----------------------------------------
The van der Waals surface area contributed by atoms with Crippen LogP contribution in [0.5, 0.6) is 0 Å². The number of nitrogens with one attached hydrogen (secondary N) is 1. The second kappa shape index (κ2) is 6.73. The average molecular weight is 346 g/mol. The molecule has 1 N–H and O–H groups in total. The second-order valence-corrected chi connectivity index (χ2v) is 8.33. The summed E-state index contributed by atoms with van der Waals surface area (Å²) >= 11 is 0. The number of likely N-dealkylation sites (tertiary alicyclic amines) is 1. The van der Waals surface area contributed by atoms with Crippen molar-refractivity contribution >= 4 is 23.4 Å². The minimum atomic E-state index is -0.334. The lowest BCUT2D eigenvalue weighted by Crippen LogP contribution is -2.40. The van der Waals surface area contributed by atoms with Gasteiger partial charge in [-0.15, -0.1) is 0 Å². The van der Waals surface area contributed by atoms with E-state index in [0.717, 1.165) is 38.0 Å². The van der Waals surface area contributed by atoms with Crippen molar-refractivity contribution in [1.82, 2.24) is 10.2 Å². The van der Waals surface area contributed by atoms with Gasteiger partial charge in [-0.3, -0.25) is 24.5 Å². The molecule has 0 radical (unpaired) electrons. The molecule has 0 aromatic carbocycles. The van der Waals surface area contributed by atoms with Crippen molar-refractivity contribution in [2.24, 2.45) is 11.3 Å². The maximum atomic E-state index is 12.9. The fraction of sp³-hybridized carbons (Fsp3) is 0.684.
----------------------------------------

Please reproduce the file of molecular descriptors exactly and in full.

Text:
The van der Waals surface area contributed by atoms with Crippen LogP contribution in [0.5, 0.6) is 0 Å². The number of nitrogens with one attached hydrogen (secondary N) is 1. The second kappa shape index (κ2) is 6.73. The average molecular weight is 346 g/mol. The molecule has 1 N–H and O–H groups in total. The second-order valence-corrected chi connectivity index (χ2v) is 8.33. The summed E-state index contributed by atoms with van der Waals surface area (Å²) >= 11 is 0. The number of likely N-dealkylation sites (tertiary alicyclic amines) is 1. The van der Waals surface area contributed by atoms with Crippen molar-refractivity contribution >= 4 is 23.4 Å². The minimum atomic E-state index is -0.334. The lowest BCUT2D eigenvalue weighted by Crippen LogP contribution is -2.40. The van der Waals surface area contributed by atoms with Gasteiger partial charge in [-0.15, -0.1) is 0 Å². The van der Waals surface area contributed by atoms with E-state index in [0.717, 1.165) is 38.0 Å². The van der Waals surface area contributed by atoms with Crippen molar-refractivity contribution in [1.82, 2.24) is 10.2 Å². The van der Waals surface area contributed by atoms with Gasteiger partial charge in [-0.3, -0.25) is 24.5 Å². The molecule has 0 radical (unpaired) electrons. The molecule has 0 aromatic carbocycles. The van der Waals surface area contributed by atoms with Crippen molar-refractivity contribution in [2.24, 2.45) is 11.3 Å². The maximum atomic E-state index is 12.9. The fraction of sp³-hybridized carbons (Fsp3) is 0.684.